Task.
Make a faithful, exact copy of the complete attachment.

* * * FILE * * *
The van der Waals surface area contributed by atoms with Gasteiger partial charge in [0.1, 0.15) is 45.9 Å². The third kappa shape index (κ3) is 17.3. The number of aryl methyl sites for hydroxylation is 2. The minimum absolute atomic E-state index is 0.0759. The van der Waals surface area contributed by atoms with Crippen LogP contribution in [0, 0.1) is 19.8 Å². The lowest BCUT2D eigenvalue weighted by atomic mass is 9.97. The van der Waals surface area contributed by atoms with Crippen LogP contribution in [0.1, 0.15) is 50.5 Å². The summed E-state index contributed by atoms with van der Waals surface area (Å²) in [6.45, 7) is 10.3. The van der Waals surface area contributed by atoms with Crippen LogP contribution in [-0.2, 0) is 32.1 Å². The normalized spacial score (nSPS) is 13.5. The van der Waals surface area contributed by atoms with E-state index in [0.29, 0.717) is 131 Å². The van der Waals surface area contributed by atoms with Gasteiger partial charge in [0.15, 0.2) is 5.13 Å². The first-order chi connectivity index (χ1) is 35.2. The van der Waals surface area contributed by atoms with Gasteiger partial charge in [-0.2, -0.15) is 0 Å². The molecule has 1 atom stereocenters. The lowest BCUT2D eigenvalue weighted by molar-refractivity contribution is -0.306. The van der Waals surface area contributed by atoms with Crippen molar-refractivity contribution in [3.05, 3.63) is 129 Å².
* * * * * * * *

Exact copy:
The van der Waals surface area contributed by atoms with Gasteiger partial charge in [0.1, 0.15) is 45.9 Å². The third kappa shape index (κ3) is 17.3. The number of aryl methyl sites for hydroxylation is 2. The minimum absolute atomic E-state index is 0.0759. The van der Waals surface area contributed by atoms with Crippen LogP contribution in [0, 0.1) is 19.8 Å². The lowest BCUT2D eigenvalue weighted by atomic mass is 9.97. The van der Waals surface area contributed by atoms with Crippen LogP contribution in [0.1, 0.15) is 50.5 Å². The summed E-state index contributed by atoms with van der Waals surface area (Å²) in [6.45, 7) is 10.3. The van der Waals surface area contributed by atoms with Crippen LogP contribution in [-0.2, 0) is 32.1 Å². The normalized spacial score (nSPS) is 13.5. The van der Waals surface area contributed by atoms with E-state index in [0.29, 0.717) is 131 Å². The van der Waals surface area contributed by atoms with Gasteiger partial charge in [0.15, 0.2) is 5.13 Å². The first-order chi connectivity index (χ1) is 35.2. The van der Waals surface area contributed by atoms with Gasteiger partial charge in [-0.2, -0.15) is 0 Å². The molecule has 1 atom stereocenters. The lowest BCUT2D eigenvalue weighted by molar-refractivity contribution is -0.306. The van der Waals surface area contributed by atoms with Crippen molar-refractivity contribution in [3.05, 3.63) is 129 Å².